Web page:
By JEFFARAH GIBSON
Tribune Features Writer
WHY DO members of the Stepping Stone Quilters Guild practice their craft in the Bahamas where the weather is mostly warm? Because the group is not quilting for winter comfort. They are quilting as way to record emotions, memories and experiences with creativity.
Twenty-six years since the Stepping Stone Quilters Guild’s formation in 1986, the group’s intent for quilting remains the same. It is an opportunity to continue a tradition and engage in a relaxing activity.
On Thursday, the Stepping Stone Quilters Guild opened its 26th annual quilt show at the Trinity Methodist Church. It will remain open until Saturday.
“When we get together we do not only quilt to keep warm. This is a form of emotional release for us. We quilt our memories, our emotions and our experiences. They are not necessarily recognisable on the quilts but they are often integrated in the pieces. We are also a support group. While we quilt we also talk to each other about what is going on in each other’s lives,” said Maria Chisnall, a guild member.
“Our first show was held in 1990. During that time the first cruise ships came to the islands and they brought various groups. Among the groups that came to the Bahamas on the cruise ships were quilters. When they came to see the show this opened up the door for our group to exhibit in places all over the world,” she said.
The 18 member group, comprised of Bahamians and non-Bahamian members, has exhibited in places like Atlanta, Illinois, and Pennsylvania. They are gearing up for an exhibition in Montreal, Canada this year.
The annual show usually exhibits work done in the previous year. Ms Chisnall said the show is not juried, and quilters have total freedom to make quilts the way they choose.
In the current exhibit, the group adopted a theme. At least one quilt by each member had to depict the challenge of time. Some members depicted clocks and time zones, while others opted to show the passage of time.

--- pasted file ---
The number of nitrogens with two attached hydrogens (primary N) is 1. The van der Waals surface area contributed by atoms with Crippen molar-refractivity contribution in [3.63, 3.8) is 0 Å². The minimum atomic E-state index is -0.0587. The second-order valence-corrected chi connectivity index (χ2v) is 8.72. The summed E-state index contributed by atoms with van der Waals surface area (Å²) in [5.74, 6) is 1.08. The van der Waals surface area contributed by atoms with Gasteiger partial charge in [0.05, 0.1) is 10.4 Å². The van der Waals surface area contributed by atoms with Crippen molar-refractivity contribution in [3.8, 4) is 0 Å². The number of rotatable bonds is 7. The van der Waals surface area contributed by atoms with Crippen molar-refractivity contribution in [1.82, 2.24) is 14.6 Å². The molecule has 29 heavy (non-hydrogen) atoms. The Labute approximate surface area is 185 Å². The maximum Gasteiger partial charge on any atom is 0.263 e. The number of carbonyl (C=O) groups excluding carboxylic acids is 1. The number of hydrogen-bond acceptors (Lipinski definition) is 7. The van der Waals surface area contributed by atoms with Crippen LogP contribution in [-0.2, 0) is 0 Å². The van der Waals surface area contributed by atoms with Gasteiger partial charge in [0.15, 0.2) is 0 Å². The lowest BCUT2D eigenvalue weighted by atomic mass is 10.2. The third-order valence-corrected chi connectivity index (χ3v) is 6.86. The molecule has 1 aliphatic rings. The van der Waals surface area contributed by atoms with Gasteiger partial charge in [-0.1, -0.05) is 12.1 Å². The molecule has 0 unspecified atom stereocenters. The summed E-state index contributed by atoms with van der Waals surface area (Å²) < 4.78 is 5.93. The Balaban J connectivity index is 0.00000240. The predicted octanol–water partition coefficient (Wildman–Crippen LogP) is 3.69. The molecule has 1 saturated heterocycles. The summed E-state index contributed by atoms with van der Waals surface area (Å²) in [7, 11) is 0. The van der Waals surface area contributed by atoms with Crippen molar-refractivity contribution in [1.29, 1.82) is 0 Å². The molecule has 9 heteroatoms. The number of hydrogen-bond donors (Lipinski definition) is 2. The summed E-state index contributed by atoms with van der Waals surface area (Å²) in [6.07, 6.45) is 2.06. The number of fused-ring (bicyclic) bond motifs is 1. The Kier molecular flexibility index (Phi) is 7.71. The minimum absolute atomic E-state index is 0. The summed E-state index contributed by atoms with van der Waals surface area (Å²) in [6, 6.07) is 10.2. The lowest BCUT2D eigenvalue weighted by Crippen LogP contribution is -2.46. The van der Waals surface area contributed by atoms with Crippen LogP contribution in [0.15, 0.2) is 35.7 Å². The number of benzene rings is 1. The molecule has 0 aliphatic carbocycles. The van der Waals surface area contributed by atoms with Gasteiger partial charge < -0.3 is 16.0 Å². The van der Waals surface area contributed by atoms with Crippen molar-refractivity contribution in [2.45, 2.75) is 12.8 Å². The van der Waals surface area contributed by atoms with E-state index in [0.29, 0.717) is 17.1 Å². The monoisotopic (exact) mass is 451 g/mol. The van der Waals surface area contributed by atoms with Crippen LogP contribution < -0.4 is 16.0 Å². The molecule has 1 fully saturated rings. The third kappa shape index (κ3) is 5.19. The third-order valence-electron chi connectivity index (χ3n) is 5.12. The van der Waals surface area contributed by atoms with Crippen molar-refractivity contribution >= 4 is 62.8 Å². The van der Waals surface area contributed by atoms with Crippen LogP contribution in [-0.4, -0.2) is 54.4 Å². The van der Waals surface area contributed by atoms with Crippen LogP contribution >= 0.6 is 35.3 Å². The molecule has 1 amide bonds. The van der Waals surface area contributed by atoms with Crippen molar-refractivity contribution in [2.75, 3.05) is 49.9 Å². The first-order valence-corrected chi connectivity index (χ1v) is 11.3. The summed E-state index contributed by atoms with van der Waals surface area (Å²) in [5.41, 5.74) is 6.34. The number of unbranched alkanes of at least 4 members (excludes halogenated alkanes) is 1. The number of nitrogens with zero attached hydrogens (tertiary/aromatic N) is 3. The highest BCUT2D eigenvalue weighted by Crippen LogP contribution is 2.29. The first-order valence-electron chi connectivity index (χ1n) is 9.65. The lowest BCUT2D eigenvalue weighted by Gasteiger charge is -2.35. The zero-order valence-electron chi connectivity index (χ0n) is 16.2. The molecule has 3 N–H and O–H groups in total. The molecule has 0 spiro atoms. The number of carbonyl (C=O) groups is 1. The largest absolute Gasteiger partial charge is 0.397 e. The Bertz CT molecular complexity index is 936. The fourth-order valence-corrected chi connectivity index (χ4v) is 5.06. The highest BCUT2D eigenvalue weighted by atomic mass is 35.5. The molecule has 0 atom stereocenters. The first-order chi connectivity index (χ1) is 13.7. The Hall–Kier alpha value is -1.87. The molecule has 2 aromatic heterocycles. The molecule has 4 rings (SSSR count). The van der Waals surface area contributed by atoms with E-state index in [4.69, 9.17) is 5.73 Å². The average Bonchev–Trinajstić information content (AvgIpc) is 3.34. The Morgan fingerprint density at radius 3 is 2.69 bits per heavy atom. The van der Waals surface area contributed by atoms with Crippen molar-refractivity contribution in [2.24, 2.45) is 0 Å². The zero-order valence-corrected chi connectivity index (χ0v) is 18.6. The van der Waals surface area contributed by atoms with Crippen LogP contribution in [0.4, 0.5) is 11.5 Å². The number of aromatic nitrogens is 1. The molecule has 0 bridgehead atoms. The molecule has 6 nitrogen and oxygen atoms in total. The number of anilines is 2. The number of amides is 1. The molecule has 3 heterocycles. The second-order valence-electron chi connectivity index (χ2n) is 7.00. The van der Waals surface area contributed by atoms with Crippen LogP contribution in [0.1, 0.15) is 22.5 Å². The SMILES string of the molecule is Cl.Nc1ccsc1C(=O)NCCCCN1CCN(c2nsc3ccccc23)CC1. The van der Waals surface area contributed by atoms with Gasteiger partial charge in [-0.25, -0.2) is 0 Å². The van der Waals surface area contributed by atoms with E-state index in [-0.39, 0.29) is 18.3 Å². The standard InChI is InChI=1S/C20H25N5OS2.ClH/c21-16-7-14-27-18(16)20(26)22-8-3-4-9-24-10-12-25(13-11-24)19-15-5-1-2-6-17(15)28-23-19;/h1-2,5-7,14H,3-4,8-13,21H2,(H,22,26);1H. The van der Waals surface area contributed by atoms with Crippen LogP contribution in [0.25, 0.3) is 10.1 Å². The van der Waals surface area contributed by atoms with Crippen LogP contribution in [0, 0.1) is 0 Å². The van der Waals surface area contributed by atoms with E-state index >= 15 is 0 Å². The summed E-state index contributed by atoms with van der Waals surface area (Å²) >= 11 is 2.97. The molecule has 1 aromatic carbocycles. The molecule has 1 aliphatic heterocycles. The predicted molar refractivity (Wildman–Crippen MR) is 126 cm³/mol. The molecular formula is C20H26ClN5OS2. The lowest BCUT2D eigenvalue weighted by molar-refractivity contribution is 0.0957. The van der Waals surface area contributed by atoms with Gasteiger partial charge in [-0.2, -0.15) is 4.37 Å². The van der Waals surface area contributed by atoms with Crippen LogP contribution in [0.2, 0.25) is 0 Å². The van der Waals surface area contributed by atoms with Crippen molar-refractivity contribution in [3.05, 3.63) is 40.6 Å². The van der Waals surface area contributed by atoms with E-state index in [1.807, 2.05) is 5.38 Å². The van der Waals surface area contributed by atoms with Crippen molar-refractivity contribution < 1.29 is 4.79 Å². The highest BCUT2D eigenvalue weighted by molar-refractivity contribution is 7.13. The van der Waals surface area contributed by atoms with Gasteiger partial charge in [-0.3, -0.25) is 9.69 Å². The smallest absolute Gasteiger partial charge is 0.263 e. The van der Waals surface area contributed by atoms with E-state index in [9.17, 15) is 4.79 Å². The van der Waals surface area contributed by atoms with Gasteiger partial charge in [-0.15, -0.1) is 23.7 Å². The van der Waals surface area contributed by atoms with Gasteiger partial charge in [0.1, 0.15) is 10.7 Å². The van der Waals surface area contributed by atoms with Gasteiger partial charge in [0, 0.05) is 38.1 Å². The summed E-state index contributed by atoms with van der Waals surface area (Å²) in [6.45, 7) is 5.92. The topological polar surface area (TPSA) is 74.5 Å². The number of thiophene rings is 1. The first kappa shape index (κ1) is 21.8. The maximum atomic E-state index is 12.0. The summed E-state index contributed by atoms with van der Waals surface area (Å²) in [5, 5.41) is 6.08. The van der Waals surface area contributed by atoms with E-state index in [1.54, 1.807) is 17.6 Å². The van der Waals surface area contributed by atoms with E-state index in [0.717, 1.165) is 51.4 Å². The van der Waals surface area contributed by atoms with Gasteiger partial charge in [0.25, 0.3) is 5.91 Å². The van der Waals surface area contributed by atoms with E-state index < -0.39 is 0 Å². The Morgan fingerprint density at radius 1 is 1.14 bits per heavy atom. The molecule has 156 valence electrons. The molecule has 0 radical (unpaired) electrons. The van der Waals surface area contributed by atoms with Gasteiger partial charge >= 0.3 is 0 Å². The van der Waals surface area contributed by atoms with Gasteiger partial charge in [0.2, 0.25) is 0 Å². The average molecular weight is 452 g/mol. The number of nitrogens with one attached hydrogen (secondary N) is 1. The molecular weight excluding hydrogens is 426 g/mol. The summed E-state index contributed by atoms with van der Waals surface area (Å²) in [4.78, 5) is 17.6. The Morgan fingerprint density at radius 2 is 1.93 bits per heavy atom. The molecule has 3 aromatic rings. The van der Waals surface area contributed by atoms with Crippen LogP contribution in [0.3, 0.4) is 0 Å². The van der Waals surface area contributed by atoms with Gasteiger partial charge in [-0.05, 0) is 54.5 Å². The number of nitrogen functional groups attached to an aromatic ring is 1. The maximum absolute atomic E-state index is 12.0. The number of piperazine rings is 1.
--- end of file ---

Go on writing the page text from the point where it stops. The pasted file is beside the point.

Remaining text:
“This is not a juried show, this show is just a registry of what we have done during the past year. One section of the exhibit is dedicated to time. Quilts in this segment were restricted to 24 square inches. Past challenges involved using specific fabrics, but quilters were free to use any fabric they wished to,” Ms Chisnall told Tribune Arts.
“Mystery Quilts” was another challenge, where members were given nine clues throughout the year. Their task was to create a quilt from the clues which included instructions for striped borders, flowers, leaves and instructions for assembling the top of the piece.
Quilters were given a three-month period to complete this challenge.
Ms Chisnall said the challenges help members to stretch beyond their abilities and create out of the box pieces they would not ordinarily create. The challenges also decrease the chance of repetition in the designs and creation of the quilts.
Chisnall and Vee Jenkins, also a guild member, participated in last year’s Transforming Spaces “Fibre” show. They used printed fabrics, coconut husk, and burlap wood.
“We want to reinvent quilt making in the Bahamas. We are the original recyclers in life. A shirt that is torn and that cannot be worn anymore can go into a quilt,” she said.